Closed churches: Archbishop wants people to 'celebrate many more Easters'

Closed churches: Archbishop wants people to ‘celebrate many more Easters’

Closed churches: Archbishop wants people to ‘celebrate many more Easters’

Volunteers in Parkville, Md., supply food and clothing to schoolchildren April 3, 2020, during the coronavirus pandemic. (Credit: Mitch Koppelman/Reuters via CNS.)

Acknowledging the pain that the world is experiencing as the novel coronavirus claims thousands of lives and disrupts everyday routines, Baltimore Archbishop William E. Lori said he wants nothing more than to open wide the doors to churches, but such a step is impossible given "the massive public health threat we are facing."

BALTIMORE — Acknowledging the pain that the world is experiencing as the novel coronavirus claims thousands of lives and disrupts everyday routines, Baltimore Archbishop William E. Lori said he wants nothing more than to open wide the doors to churches, but such a step is impossible given “the massive public health threat we are facing.”

“We have to respond reasonably to this, but at the same time recognize that the moment will come when we will be able to get back together and to celebrate together. I look forward to that day,” he said.

The archbishop met with members of the Baltimore media April 7 at the Basilica of the National Shrine of the Assumption of the Blessed Virgin Mary — with appropriate social distancing — to discuss Holy Week, Easter and the impact of the coronavirus pandemic on parishes.

He said most of the correspondence he has received about the closing of churches has been supportive, with people recognizing the archdiocese is conforming to the letter and the spirit of the law.

“The spirit of the law is to protect people. We want to celebrate this Easter, but I want as many people as possible to celebrate many more Easters. And so, for that reason, we have taken these extraordinary steps,” he said, to suspend all public Masses during the holiest week in the church’s calendar.

Masses throughout the archdiocese are being celebrated by parish priests without the presence of the faithful.

Lori said some people always will disagree with the church closings, and he respects their opinion because it represents “a hunger for the sacraments, a hunger to worship, a hunger to listen to the word of God with the community of faith, a hunger to celebrate the great events of our salvation.”

He said he hopes that as Catholics go through such an extraordinary time, they will develop a greater appreciation for the value, meaning and importance of worshipping together in church.

Parishes will continue to follow deep-cleaning guidelines recommended by public health professionals so that when churches reopen, they will be as safe as possible, he added.

As the virus peaks and incidences of COVID-19 decline, restrictions on public gatherings may loosen.

“We’ll have to see what guidance we get because we want to be a good citizen. We want to keep people safe. And we want to make sure that when we do reopen, it is perfectly safe for everybody to be together,” Lori said.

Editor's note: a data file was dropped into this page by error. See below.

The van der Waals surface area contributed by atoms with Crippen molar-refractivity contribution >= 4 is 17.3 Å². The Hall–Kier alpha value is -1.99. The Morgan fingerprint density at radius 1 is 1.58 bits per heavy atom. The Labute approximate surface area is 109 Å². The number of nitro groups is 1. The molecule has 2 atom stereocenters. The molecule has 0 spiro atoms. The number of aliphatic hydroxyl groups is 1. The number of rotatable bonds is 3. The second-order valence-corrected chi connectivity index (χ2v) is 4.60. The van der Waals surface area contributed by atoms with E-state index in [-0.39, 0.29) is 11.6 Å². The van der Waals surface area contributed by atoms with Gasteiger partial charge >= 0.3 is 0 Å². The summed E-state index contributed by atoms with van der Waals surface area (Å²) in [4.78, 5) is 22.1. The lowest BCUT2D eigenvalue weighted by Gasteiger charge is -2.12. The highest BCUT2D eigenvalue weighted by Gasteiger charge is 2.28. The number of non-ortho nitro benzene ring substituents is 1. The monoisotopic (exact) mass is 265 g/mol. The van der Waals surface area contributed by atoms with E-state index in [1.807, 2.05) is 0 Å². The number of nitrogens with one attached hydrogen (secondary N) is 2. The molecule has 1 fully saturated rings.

He praised the work of priests who have been livestreaming Masses and finding other ways to reach out to their flocks, including sending messages of support and hope.

In addition to technological options, the archbishop said some parishes have used phone trees to allow parishioners to connect with each other. Putting together a group of volunteers to call parishioners can encourage personal contact even when people cannot be together physically.

“Saying quite simply, ‘How are you? What do you need? If you live alone, are you doing all right?’ If you’re elderly, if you’re vulnerable, that means so much to people,” he said.

Acknowledging this Lent has been very trying, Lori said God can help make sense of events in life, even the ones where through which people struggle. “God will pull good out of evil,” he said. “God pulls joy out of suffering. God pulls life out of death.

“That’s really what we celebrate in Holy Week, where you see the Lord on the cross and you think it’s an execution, it’s a defeat, it’s death. But really, that was the door opening to new life and to grace and to goodness and to sanctity and to generosity of spirit,” he explained.

The archbishop noted the pandemic has led to a difficult financial time for the archdiocese and its parishes, but that online giving and other relief packages, including loans available from the Knights of Columbus and the U.S. Small Business Administration, will help. “A lot of people have been stepping up to the plate very generously and graciously,” he said.

The archdiocese also put together a relief package for parishes and schools worth about $7 million by deferring some of the payments normally due for retirement and health costs.

Asked whether some parishes might not be able to survive the downturn, the archbishop said he doesn’t want any parish to close by default.

“We’re doing our level best to sustain our parishes,” he said.

Lori will celebrate Holy Week and Easter services at the Cathedral of Mary Our Queen, which will be livestreamed. The cathedral’s website is https://www.cathedralofmary.org. The online broadcasts since churches were closed have attracted large numbers of viewers.

“Our churches are usually very packed on Sunday, but through livestreaming, I’ve discovered I’m actually reaching a lot more people than I usually do on a Sunday,” he said. On several occasions, more devices were tuned into the Sunday Mass at the cathedral than there are seats in the church, one of the largest in the archdiocese.

Gunty is associate publisher/editor of Catholic Review Media, the media arm of the Archdiocese of Baltimore.

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